Britain braced for freezing temperatures

 

Parts of Britain face freezing temperatures today after winter weather brought major disruption to parts of the country.

Thousands of homes in the North East and Yorkshire were left without power yesterday as engineers worked round the clock to restore electricity.

Motorways jammed up with snow and ice brought down power lines after strong winds and snow combined to cause 7ft drifts on exposed higher ground.

Forecasters said the bad weather would not continue but temperatures would be bitterly cold.

Gemma Plumb, forecaster at MeteoGroup, the weather division of the Press Association, said the mercury plunged to -7C in Braemar in Aberdeenshire, while Ravensworth in North Yorkshire saw a temperature of -4C and Crosby in Merseyside felt the cold with a temperature of -1C.

"We will be waking up to a frost, with very cold temperatures overnight and maximum temperatures of just seven to 10C during the day."

Tomorrow night temperatures will drop to -3C and -4C in the Midlands, East Anglia, southern England and Wales.

"It will feel particularly cold across central and southern England and Wales with a brisk north-easterly wind during the morning.

"It will be less cold further north," she said.

Ms Plumb said remaining snow and sleet was dying away across high ground of the West Midlands and Wales and there would be no new snowfall during the day after Britain experienced summer then winter in the space of a week.

Electricity suppliers Northern Powergrid said 25,000 customers across Northumberland, west County Durham, the North Yorkshire Moors and West Yorkshire were without power at one point yesterday afternoon.

By 8.30pm that number had fallen to 8,000 and the company said on Twitter: "Work will continue until all customers affected by severe weather have been restored.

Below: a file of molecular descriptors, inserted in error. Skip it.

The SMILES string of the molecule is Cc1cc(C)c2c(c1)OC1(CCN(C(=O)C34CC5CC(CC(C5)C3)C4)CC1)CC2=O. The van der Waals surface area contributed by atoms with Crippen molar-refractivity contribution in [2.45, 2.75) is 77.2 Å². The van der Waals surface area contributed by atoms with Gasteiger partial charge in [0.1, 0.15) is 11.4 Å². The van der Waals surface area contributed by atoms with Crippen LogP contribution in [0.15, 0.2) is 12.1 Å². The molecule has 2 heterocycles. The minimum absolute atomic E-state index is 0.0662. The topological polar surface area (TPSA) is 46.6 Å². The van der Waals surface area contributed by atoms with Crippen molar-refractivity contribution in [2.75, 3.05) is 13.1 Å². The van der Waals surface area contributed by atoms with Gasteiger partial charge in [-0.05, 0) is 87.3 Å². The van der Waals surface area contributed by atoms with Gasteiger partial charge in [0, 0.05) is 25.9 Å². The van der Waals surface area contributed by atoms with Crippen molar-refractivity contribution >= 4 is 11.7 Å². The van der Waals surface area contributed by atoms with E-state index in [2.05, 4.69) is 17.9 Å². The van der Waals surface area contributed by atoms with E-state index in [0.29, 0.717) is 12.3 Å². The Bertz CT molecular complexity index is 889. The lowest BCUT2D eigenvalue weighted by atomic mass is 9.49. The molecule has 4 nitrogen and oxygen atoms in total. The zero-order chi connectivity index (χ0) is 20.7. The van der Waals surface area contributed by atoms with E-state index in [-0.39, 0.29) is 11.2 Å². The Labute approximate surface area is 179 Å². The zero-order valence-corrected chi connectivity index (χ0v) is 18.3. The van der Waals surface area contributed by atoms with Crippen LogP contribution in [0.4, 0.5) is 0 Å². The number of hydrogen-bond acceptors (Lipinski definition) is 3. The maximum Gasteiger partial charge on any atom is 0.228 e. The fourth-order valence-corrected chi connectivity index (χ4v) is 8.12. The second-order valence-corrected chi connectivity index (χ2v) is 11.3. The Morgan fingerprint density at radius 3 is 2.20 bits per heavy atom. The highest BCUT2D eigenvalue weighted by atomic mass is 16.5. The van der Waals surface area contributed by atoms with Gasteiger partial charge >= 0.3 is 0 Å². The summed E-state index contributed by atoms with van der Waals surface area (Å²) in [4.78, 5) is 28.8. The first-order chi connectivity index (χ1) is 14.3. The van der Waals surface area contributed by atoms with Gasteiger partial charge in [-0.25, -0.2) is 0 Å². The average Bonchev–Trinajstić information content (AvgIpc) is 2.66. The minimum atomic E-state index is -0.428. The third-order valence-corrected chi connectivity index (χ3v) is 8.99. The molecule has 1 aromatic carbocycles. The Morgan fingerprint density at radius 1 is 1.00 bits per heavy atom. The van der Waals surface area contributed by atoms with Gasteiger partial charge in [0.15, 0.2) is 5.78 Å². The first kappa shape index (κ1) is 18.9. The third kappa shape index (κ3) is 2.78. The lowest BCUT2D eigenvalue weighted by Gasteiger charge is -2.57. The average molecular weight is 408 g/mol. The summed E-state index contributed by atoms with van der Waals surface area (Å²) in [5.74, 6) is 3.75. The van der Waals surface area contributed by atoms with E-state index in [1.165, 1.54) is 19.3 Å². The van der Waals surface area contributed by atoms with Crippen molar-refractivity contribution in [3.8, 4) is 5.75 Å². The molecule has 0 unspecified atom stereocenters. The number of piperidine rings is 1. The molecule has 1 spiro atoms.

"We appreciate the patience of all customers affected by the heaviest April snowfall in our region for the last 30 years."

In the Peak District, 1,500 homes were cut off, Western Power Distribution said.

Around 90,000 homes across northern England suffered power cuts since the bad weather arrived on Tuesday afternoon.

Between six and eight inches of snow fell in high parts of the Peak District, Pennines and Cumbria overnight, while trees were felled on higher ground as the Arctic front which battered Scotland yesterday began to move south to the Midlands and Wales.

The April snow caused tricky driving conditions and forced the closure of trans-Pennine routes.

Long delays in both directions between Leeds and Manchester caused frustration to thousands of motorists on the M62 after vehicles became stuck on the icy carriageway.

On the A68 between Tow Law and Castleside, County Durham, 40 vehicles were stranded overnight and on the A66 two families were rescued from their cars and sheltered at Barnard Castle police station.

Spotter helicopters are combing the countryside to find snow-damaged power lines which have left hundreds cut off.

More than 1,000 homes remain without power after wintry storms felled overhead electricity cables.

Engineers have been working round the clock to repair damage caused by gales, ice and snow which brought major disruption to many parts of the country.

Snow plough drivers are clearing blocked roads as deep snow on higher ground begins to thaw.

But meteorologists have warned people to prepare for further sub-zero temperatures ahead.

Gemma Plumb, forecaster at MeteoGroup, the weather division of the Press Association, said today would see highs of just seven to 10C, and that temperatures were set to plummet overnight.

"Tomorrow night temperatures will drop to -3C and -4C in the Midlands, East Anglia, southern England and Wales.

"It will feel particularly cold across central and southern England and Wales with a brisk north-easterly wind during the morning.

"It will be less cold further north," she said.

Last night, the mercury plunged to -7C in Braemar in Aberdeenshire, while Ravensworth in North Yorkshire saw a temperature of -4C and Crosby in Merseyside felt the cold with a temperature of -1C.

Engineers have restored the power to approximately 78,000 properties in the North East and Yorkshire since power cuts struck on Tuesday night.

The number of properties still without power now stands at 1,700, a Northern Powergrid spokesman said.

Spotter helicopters are searching the North Yorkshire Moors and parts of County Durham to find the remaining damaged lines.

A spokesman said: "Engineers are on site throughout the area and the spotter helicopter is being deployed once again to help locate the damaged overhead power lines.

"We would like to apologise to those customers still experiencing power supply problems and to reassure them our engineers are working as hard as possible to restore supplies as soon as possible."

The remaining snow and sleet has begun to thaw across high ground in the West Midlands and Wales.

No new snowfall is expected today.

PA

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